Wrong, or Write? Take: 3
Today is Halloween. A quirky holiday with history. Children parading the streets in their costumes, siblings and parents chatting as they trail behind them. "Trick or treat," is the chorus ringing through front porches. Candy exchanges hands. Mischievous, but joyful. Known around the world.
But tomorrow marks the beginning of a time equally as renowned to writers: NaNoWriMo. In other words, November is National Novel Writing Month. Participants, anywhere from beginner to seasoned writers, are tasked with the goal of writing 50,000 words in a months time, due on the final day at 11:59PM. For November, this means roughly 1,666.666 words a day for 30 days straight.
For a frame of reference, Stephen King disclosed in his novel "On Writing" that he writes 2,000 words a day. Every day. As there are four weeks in the average month, this equates to 60,000 words total. He is a professional writer. This is not to say that NaNoWriMo's goals are impossible. Rather, it is to shed light on the accomplishment that achieving this standard is, especially when most of the participants are in school, are employed, or have families.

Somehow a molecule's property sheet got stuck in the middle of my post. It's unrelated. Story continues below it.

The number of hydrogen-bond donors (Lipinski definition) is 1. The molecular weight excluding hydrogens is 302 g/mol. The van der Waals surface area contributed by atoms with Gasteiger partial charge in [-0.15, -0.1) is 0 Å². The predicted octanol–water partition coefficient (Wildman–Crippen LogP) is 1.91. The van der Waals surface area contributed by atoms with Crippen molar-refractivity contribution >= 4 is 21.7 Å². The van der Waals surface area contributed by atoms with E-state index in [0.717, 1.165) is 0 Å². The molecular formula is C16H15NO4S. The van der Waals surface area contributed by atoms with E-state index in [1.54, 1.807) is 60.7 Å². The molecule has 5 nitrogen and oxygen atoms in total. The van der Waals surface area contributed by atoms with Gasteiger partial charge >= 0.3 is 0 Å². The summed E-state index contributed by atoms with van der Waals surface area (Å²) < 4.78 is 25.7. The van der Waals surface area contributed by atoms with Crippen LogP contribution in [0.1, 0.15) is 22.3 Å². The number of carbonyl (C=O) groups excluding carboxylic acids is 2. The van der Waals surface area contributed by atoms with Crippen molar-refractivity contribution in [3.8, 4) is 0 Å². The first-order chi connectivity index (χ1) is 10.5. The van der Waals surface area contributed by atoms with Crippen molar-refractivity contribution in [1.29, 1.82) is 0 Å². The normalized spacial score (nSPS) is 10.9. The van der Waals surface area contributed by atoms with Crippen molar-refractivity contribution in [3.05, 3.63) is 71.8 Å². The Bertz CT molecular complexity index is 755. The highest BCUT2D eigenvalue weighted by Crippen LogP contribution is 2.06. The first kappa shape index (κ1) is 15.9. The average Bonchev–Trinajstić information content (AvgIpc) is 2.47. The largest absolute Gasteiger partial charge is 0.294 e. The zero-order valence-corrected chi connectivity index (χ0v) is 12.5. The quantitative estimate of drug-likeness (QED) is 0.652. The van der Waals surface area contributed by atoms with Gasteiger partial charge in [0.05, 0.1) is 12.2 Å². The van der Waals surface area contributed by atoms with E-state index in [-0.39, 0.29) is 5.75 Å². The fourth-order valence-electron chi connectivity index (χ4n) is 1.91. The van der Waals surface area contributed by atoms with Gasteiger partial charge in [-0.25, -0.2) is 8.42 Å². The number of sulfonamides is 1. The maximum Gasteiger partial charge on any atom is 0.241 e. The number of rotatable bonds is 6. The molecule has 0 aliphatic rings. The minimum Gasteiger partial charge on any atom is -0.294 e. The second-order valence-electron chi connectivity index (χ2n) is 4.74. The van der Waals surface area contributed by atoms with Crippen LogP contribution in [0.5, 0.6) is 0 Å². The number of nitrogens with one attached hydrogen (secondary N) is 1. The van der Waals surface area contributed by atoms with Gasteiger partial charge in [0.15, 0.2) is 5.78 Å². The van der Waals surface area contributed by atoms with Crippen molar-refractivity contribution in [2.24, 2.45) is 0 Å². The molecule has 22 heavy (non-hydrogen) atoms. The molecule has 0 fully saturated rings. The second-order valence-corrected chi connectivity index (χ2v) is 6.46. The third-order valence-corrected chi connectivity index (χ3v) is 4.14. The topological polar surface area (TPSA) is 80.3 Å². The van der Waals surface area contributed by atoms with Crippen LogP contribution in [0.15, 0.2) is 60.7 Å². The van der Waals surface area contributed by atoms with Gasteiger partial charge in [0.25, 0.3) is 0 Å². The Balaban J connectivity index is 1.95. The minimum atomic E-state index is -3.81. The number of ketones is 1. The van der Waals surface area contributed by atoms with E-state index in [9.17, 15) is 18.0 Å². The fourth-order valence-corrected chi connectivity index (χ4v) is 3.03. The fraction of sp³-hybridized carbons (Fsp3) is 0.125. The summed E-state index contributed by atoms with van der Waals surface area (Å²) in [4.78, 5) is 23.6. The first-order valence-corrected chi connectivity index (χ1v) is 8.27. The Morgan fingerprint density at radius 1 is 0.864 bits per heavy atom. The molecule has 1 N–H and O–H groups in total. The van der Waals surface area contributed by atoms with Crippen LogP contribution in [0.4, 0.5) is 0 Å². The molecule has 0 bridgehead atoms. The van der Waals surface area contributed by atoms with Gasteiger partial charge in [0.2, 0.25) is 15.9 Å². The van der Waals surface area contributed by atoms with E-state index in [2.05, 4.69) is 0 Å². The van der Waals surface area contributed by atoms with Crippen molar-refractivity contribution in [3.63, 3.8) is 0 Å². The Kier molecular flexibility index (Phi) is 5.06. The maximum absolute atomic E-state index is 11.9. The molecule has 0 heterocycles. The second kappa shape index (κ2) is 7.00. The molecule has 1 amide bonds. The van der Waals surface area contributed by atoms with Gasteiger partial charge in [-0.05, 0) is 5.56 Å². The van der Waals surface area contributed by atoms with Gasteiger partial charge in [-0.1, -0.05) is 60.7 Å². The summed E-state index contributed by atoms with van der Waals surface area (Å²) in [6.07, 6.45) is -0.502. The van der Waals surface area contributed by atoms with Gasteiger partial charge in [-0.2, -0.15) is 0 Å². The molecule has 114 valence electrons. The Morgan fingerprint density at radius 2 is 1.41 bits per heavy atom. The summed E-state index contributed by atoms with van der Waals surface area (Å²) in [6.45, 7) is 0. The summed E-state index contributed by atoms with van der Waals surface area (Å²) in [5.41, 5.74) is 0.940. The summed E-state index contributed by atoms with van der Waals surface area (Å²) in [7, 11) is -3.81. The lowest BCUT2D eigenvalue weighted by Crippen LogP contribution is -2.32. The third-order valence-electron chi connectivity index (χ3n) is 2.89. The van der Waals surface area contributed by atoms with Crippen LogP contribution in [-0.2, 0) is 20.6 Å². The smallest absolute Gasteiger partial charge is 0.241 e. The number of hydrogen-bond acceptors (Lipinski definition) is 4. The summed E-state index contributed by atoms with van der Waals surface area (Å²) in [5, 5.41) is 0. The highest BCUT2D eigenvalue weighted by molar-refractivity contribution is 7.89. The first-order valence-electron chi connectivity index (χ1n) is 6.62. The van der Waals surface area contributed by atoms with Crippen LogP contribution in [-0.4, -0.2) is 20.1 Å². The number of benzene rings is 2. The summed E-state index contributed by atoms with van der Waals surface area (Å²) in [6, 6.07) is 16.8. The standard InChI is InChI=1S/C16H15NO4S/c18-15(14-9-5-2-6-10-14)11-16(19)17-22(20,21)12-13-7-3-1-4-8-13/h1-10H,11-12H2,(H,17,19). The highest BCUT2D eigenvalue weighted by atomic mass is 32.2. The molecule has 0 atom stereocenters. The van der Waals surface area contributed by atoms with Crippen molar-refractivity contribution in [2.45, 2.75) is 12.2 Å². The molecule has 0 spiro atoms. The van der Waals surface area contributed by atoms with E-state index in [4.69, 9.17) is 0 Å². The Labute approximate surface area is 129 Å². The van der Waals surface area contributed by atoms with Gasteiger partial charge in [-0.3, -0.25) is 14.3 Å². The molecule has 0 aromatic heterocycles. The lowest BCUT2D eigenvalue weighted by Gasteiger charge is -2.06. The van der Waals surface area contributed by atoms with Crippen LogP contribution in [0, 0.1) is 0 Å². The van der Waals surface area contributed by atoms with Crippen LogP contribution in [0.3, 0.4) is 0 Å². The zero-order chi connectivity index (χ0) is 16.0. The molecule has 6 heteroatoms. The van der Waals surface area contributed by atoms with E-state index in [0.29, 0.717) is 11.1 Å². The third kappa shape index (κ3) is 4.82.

This is the 18th year of NaNoWriMo. Started in 1999, NaNoWriMo has come a long way. Now, there are seven steps to the process:
There is more than a process, though. Participants can track their progress, access pep talks and support from previous winners and published authors as well as online resources (such as word count helpers), and meet fellow writers online and in person through the different forums that each region offers.
My first post was about communities, and NaNoWriMo embodies that on a global scale. The annual competition (more with yourself, and Life, rather than others) fosters an encouragement and attitude not dissimilar to Thomas the Trains' "I think I can, I think I can, I think I can!"
And on that note: I know you can.
Please, share your thoughts with us below! Are you participating in NaNoWriMo this year? What project are you working on? Is this your first year? If not, do you have any advice for others? And if there is any writerly topic or subject you would like to see discussed, please don't be shy!
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